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The boutique, which boasted 16 locations across the United States at the height of its popularity, announced earlier this week that it will shutter all of its doors. But less than a decade ago, it was arguably New York's hottest store. Shoppers popped in just to buy the brightly colored plastic shopping bags because if you couldn't build your fall wardrobe at Scoop, you could at least look like it. (You couldn't, actually. We weren't allowed to sell the bags.)
Scoop's whole thing was "the ultimate closet." You could grab a blazer by Rag + Bone, Castaner espadrilles, Citizens of Humanity jeans, and a Splendid T-shirt all in one place. You can, of course, do that everywhere now, but you couldn't 20 years ago, which is what put the store on the map.
"Do you plan to do anything with that degree?" a customer once asked me after learning that I had, in fact, gone to college. Graduated, even! I sure did. This was field research. And the field was rich.
I spent less than a year working in the Washington Street boutique. This was pre-Standard Hotel, when biker babes loitered around Hogs and Heifers on the corner of Washington and West 13th streets, and the smell of rotting meat was nearly unbearable in the summer. I spent my days folding jeans, tying Tory Burch tunics, and trying to convince — but not pressure — tourists into splurging on Matthew Williamson. (His was the most expensive label in the store at the time and we worked on commission, so yes, you should totally buy that disco-like sack dress!)
If a woman walked in with a Birkin on her arm, my colleagues swarmed. So I took to the customers in what would now be called athleisure, many of whom turned out to be black card-carrying, celeb-adjacent shoppers excited to drop a grand on Free City hoodies before heading to brunch at Bagatelle.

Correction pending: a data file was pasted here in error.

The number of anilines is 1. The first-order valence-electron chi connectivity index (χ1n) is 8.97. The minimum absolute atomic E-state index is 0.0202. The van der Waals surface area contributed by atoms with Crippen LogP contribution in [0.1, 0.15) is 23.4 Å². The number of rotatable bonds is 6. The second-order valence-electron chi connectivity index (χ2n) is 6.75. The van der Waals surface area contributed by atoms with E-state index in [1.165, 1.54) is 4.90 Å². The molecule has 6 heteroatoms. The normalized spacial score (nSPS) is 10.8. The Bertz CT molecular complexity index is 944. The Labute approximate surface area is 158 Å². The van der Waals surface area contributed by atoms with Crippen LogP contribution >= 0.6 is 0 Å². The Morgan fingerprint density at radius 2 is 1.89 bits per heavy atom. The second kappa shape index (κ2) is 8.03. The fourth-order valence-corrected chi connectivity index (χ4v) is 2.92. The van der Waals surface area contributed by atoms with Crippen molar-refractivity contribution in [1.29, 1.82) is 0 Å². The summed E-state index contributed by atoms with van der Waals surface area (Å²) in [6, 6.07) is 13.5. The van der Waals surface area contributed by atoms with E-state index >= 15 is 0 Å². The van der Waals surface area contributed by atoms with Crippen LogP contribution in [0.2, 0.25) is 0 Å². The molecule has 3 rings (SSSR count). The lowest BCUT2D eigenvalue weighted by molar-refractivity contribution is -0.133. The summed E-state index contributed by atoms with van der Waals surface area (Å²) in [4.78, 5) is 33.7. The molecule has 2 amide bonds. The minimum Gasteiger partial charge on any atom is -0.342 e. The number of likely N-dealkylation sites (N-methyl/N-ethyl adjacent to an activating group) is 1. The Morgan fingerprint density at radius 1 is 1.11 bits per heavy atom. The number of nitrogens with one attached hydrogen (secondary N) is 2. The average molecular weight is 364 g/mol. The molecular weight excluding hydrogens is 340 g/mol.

If a woman walked in with a Birkin on her arm, my colleagues swarmed.
My first big sale — north of $5,000 — was a pretty dark-haired mom who told me her husband was taking her on vacation to Hawaii, and she needed some new clothes. We spent at least one hour pulling her outfits together before I realized this nice lady's husband was Matt Damon.
There was the then-Vogue editor who threw clothes at me. Just one year later, I'd sit not so far from her at fashion shows, wishing I didn't covet her style (and expertly-highlighted blonde hair) quite so much. For one month, I helped out at the Upper East Side location on Third Avenue and one day, a child of the Real Housewives of New York (before they were that) chewed on a strappy gold Jimmy Choo sandal.
Back downtown, Jennifer Lopez popped in wearing a baby blue coat with oversized Balenciaga sunglasses; she was the most glamorous thing I'd seen up until that point. And a makeup-free Julianne Moore was the first movie star to look even less mortal in real life. She bought sweatshirts.
If someone looked vaguely familiar but I couldn't quite tell if I recognized them from the halls of my suburban high school or the rom-com I'd watched on my last flight, I'd Google their name after swiping their credit card, gossiping with my colleagues about who was nice and who was not.
I probably asked too many questions, trying to figure out who these sophisticated women were and why they needed vacation wardrobes. How did they know to buy three of the same white T-shirt? To buy the coat they loved in August instead of October? Which designer was making the must-have shoe? I read fashion magazines, but this was real life (their real life; mine was in Greenpoint) and I'd never seen anything like it.
The one person I really lost my shit over was a WWD reporter. I asked her if I could buy her a cup of coffee and ask her a million questions. She obliged and I'm sure gave me good advice, but the best thing she did was say yes, which gave me the courage to keep asking other random people I met at coffee shops, bars, or Barneys if they'd answer even more of my questions.
Working at Scoop was like going to grad school (I think, probably kind of different). I came away with valuable knowledge about how women with disposable income shop, knowledge that has absolutely shaped my understanding of fashion. And while the day I quit was one of the best of my life — because it meant I'd been offered my first full-time writing job — its closing, which coincides with my ten-year anniversary as a New York resident, feels like the end of an era.